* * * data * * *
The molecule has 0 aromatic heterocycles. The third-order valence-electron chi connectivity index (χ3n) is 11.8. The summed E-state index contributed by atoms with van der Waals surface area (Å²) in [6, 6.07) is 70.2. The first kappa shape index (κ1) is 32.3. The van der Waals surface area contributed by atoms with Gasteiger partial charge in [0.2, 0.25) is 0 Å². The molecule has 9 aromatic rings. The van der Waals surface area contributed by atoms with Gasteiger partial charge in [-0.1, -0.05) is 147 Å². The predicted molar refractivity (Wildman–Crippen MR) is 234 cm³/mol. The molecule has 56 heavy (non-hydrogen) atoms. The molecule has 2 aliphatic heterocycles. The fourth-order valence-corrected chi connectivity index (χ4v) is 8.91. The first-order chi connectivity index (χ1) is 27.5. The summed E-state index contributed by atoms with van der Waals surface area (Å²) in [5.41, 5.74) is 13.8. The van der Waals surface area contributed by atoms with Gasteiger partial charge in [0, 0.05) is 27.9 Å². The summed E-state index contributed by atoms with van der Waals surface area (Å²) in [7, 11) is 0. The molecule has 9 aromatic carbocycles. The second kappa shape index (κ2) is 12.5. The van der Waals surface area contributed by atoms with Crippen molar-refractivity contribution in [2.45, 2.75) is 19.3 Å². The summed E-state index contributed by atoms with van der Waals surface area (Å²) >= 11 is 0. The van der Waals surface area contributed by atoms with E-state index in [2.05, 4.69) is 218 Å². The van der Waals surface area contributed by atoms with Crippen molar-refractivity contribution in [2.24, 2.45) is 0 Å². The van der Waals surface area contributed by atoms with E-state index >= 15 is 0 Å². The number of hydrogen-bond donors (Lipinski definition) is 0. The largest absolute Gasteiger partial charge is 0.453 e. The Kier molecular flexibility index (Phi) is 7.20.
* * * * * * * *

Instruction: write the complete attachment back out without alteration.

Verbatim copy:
The molecule has 0 aromatic heterocycles. The third-order valence-electron chi connectivity index (χ3n) is 11.8. The summed E-state index contributed by atoms with van der Waals surface area (Å²) in [6, 6.07) is 70.2. The first kappa shape index (κ1) is 32.3. The van der Waals surface area contributed by atoms with Gasteiger partial charge in [0.2, 0.25) is 0 Å². The molecule has 9 aromatic rings. The van der Waals surface area contributed by atoms with Gasteiger partial charge in [-0.1, -0.05) is 147 Å². The predicted molar refractivity (Wildman–Crippen MR) is 234 cm³/mol. The molecule has 56 heavy (non-hydrogen) atoms. The molecule has 2 aliphatic heterocycles. The fourth-order valence-corrected chi connectivity index (χ4v) is 8.91. The first-order chi connectivity index (χ1) is 27.5. The summed E-state index contributed by atoms with van der Waals surface area (Å²) in [5.41, 5.74) is 13.8. The van der Waals surface area contributed by atoms with Gasteiger partial charge in [0, 0.05) is 27.9 Å². The summed E-state index contributed by atoms with van der Waals surface area (Å²) in [7, 11) is 0. The molecule has 9 aromatic carbocycles. The second kappa shape index (κ2) is 12.5. The van der Waals surface area contributed by atoms with Crippen molar-refractivity contribution in [2.45, 2.75) is 19.3 Å². The summed E-state index contributed by atoms with van der Waals surface area (Å²) >= 11 is 0. The van der Waals surface area contributed by atoms with E-state index in [2.05, 4.69) is 218 Å². The van der Waals surface area contributed by atoms with Crippen molar-refractivity contribution in [2.24, 2.45) is 0 Å². The van der Waals surface area contributed by atoms with E-state index >= 15 is 0 Å². The number of hydrogen-bond donors (Lipinski definition) is 0. The largest absolute Gasteiger partial charge is 0.453 e. The Kier molecular flexibility index (Phi) is 7.20.